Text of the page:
The Lost Platoon
If you’re reading a baseball blog you already know right-handed hitters hit left-handed pitchers better and the other way around. Baseball strategy revolves around it: lineups are shifted based to match up with the other team’s starter, managers often make multiple moves in one inning, LOOGY’s have careers, all for the sake of getting the right matchup. And it works- you don’t have to go any further that the Blue Jays 2007 season to see the effect it can have on a team: the club destroyed left-handed pitchers better than any other club in the American league, but struggled against even mediocre righties.
But did you know there’s (at least) another platoon advantage that’s almost as important?
“The Book” (an absolute must-read) looks at the handedness advantage and finds there is an average effect of 20 points (of wOBA, which is like a superior version of OPS but on the same scale of OBP). Nothing surprising there. But then look at the matchups between groundball/flyball pitchers/hitters and it turns out there’s a 16-point platoon advantage there as well. It works the same way-groundball pitchers fare much better against groundball hitters than they do flyball hitters, and vice-versa. It makes sense, really. If you swing down already and a pitcher is already throwing low, sinking stuff, you’re just going to pound it into the turf.
The effect of the two advantages are so close that if a manager gets one matchup right but the other one wrong, he may as well not have bothered at all. On the other hand, if he gets them right, a pitching change could have twice the effect. But have you ever heard someone say “ah, he’s going to the pen to get the grounder-grounder matchup?” No- instead people go absolutely bezerk if the platoon advantage everyone knows about isn’t followed to the letter.
One thing that makes the GB/FB platoon more difficult to take advantage of is that players are close to neutral when it comes to flyballs/grounders, while everyone is affected by the lefty/righty splits. But the Blue Jays pitching staff has some extreme cases, as they induced an incredible number of ground balls last season. In 2007 the Jays were tops in the league in groundball percentage at 49%, with one other team at 47% (Texas), one more at 46% (Colorado), and the rest at 45% or lower (the league average is 43%).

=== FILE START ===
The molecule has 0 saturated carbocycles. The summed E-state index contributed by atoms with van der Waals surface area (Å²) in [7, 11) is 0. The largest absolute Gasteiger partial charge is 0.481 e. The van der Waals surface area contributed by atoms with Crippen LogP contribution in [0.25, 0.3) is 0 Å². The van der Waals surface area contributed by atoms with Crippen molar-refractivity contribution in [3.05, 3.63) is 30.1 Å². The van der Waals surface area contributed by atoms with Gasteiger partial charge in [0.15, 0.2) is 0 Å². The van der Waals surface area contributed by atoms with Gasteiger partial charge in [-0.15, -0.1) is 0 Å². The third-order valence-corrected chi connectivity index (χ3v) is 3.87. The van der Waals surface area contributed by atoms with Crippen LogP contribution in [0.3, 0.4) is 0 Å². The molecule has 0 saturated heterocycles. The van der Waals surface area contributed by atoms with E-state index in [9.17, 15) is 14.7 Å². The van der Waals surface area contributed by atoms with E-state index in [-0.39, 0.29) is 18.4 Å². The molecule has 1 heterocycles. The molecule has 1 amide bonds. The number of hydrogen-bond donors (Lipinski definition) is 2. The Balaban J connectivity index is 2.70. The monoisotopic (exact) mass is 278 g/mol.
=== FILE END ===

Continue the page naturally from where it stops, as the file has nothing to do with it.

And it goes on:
The only Jays starter who is a flyball pitcher is Shaun Marcum (40%). Roy Halladay was on the other end of the spectrum (53%). Here’s a look at how the average OPS of ground ball and fly ball teams these two pitchers faced was affected:
|Name||OPS effect on GB teams||OPS effect on FB teams||Difference|
Tampa Bay and Cleveland roughed up Roy so badly in a few games that overall, fly ball teams actually hit better against him than they did during the rest of the rest of their season. But the Doctor was just merciless against groundball-heavy teams. Marcum is the other way around, and the difference in his performances against each group is just as large.
While there isn’t much of a way to take advantage of this for starters, but it could easily be leveraged for relief decisions. Here’s who’s in the mix for the Blue Jays bullpen next year:
|Blue Jays Bullpen|
|B.J. Ryan (2006)||43%|
Even if you don’t need a double play, putting Scott Downs against left-handed ground ball hitters is a deadly combination, as 60% is among the very best in the league. On the other end of the spectrum, Brian Tallet should do relatively well against power hitters, who tend to be fly-ball hitters (like Frank Thomas, who lead the league in flyball percentage last year). That could somewhat explain how he managed to give up only one home run last season. B.J. Ryan provides a nice alternative to an otherwise groundball-heavy pen, and Brandon League was at an unheard-of GB% of 77% in 2006 (which is why J.P. emphasized the need for him to get his sinking movement back and not just the velocity on his fastball).
Unfortunately, it’s not likely that this will be taken advantage of next season (except for “gut moves” about what pitcher is right for a certain batter). The Book also confirms that big-league teams do not take advantage of this effect whatsoever. But at least now you can add another layer of complexity to your armchair managing and/or problem gambling.